|The Good Life: Memorial Day more than barbeque|
|June 02, 2016 Lisa Betz|
Welcome to summer! I don’t know about you, but this weekend was the first opportunity I’d had to work in the yard. Clearing up the debris tangled in my rosebushes from nearby cornfields and prairie was no picnic and my arms have the scratches to show for it, despite long sleeves and gloves.
We’re still recovering from the April 20 fire on the farm. It will probably take a while before it all sinks in.
You’d be surprised how deliberate shopping becomes when there’s no garage in which to store things. Before making purchases, we think long and hard about where said object will live.
Fortunately, we have a basement, and we’re in no rush.
Here’s an interesting tidbit: The Morton building my grandfather had erected was $4,000 in 1989. These days? How’s $18,000? Now that’s inflation!
As you know, last weekend was Memorial Day. Though I worked in the yard on Monday, thoughts floated through my mind about Memorial Day’s meaning. I’ll never forget the year the Citizen had to redo all the Memorial Day ads before press time because a young designer knew little about the holiday. To her, Memorial Day was a welcome to summer, celebrated with barbeques and hanging out with family and friends. “Happy Memorial Day” is a message I couldn’t allow in the paper.
So what does Memorial Day mean to me? Its changed a bit since I met my dear husband Frank, a veteran who served 11 months in Afghanistan. As a field historian, Frank didn’t pull a trigger, but he carried a rifle everywhere he traveled. Relying more on his pen, notebook and camera, Frank dispatched to military posts where he would interview combat soldiers fresh off their missions. He would listen as men and women in our military shared the heartbreaking stories of horror, death and wrenching loss. He stood in harm’s way, and suffered a concussion. He now deals with the continuing emotional toll.
Union General William T. Sherman said in a speech given in 1880, “Some of you young men think that war is all glamour and glory, but let me tell you, boys, it is all hell!”
While I haven’t suffered the hell of war, Frank certainly has. Worse yet, the hell continues for veterans across the country.
In Frank’s most recent mission, he covered the Memorial Day ceremony at Sunset Memorial Park Cemetery. It was an assignment like most others, camera bag packed, nose on for the story, Frank left in his finest suit. When he got there, unexpectedly, the memories of those traumatized soldiers came flooding back. Story after story, the eerily calm descriptions of horrific events too awful to print here as told by young men and women still in shock, of the things they had to do, of friends they had loved and tried to save, exploded in his mind like shrapnel. Then the depression set in.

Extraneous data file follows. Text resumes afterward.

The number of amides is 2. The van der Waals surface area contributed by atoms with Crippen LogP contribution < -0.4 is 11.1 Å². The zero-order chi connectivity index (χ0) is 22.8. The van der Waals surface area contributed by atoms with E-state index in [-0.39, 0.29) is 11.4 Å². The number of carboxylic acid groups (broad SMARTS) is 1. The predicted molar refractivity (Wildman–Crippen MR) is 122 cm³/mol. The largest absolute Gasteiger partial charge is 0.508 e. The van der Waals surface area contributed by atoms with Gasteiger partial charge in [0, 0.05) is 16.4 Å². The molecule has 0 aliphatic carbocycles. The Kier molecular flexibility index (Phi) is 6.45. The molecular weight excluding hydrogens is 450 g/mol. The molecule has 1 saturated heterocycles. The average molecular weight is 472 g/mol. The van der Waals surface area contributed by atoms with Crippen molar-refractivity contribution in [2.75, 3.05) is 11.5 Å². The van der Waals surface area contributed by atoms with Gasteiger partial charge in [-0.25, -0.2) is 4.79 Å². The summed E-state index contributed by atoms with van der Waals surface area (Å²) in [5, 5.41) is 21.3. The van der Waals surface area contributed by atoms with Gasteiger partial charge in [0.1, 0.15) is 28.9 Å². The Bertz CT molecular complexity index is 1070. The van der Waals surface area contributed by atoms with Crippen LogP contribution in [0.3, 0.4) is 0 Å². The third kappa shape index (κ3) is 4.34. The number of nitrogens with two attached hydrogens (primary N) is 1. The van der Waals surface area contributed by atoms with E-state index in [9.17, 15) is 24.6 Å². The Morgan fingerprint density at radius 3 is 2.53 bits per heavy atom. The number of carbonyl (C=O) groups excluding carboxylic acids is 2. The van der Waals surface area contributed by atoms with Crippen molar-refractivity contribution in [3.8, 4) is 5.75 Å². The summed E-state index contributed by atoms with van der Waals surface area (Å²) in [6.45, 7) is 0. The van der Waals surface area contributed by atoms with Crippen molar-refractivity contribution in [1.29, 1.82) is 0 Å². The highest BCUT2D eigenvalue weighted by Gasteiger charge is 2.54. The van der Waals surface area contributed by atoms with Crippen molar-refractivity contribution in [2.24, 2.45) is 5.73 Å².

Later in the day, Frank suffered a tight chest and labored breathing. A headache ensued. We cancelled our plans for the evening.
It wasn’t until the next morning when Frank told me what happened at the cemetery.
Not having been to war myself, I am an innocent and have been all my life. My uncle would never talk about Vietnam and still won’t today. All I know is what family said, he was not the same after Vietnam.
What do we do for our veterans who come home shattered? How do we love them back to health and happiness? Is it possible? One thing I do know: Love is only part of it.
I don’t mean to suggest veterans who are traumatized walk around every moment thinking of their war experiences, nor am I saying happiness eludes them but for many, the pressure is too great to handle on their own. According to The Battle Buddy, a foundation whose mission is “to ensure that veterans and their families receive programs and services that will help them acclimate back to family and civilian life,” an average of 22 American veterans commit suicide daily. That’s more than 10 times the average number of active combatants lost in operations daily. They add to the number of fallen on Memorial Day.
These numbers are staggering, which is why our government officials’ lack of priority for veteran care is perplexing.
The topic of veteran care is often used as a political football, the two parties blocking and tackling each other to win a Super Bowl of politics. They’ll trot out veterans’ care during the presidential election, hoping to score with voters. Don’t be quick to buy their slicked-up speeches. Look first at their actions.
Memorial Day was designed to honor those who gave their lives in defense of our country. The average American waves the flag, shakes the hand of a veteran and says thank you, then heads home to grill up some burgers and weenies.
While Frank assures me no veteran begrudges anyone a good barbeque, the best way to honor our veterans is to insist our government leaders reform veteran care.
The tragedy of modern society is the distraction of everyday life. Our actions do not align with our hearts. We’re too busy to write letters or call elected officials to hold them accountable, though we seem to have plenty of time for Facebook. The cycle of war continues. America needs to take better care of the veterans who continue to come home. Government officials need to stop thinking about our warriors as tiny green plastic men – throw-away toys in the hands of children. The cost of veteran care IS part of the cost of war and should be accounted as such.
For more information about The Battle Buddy foundation, visit www.tbbf.org
Contact Lisa at firstname.lastname@example.org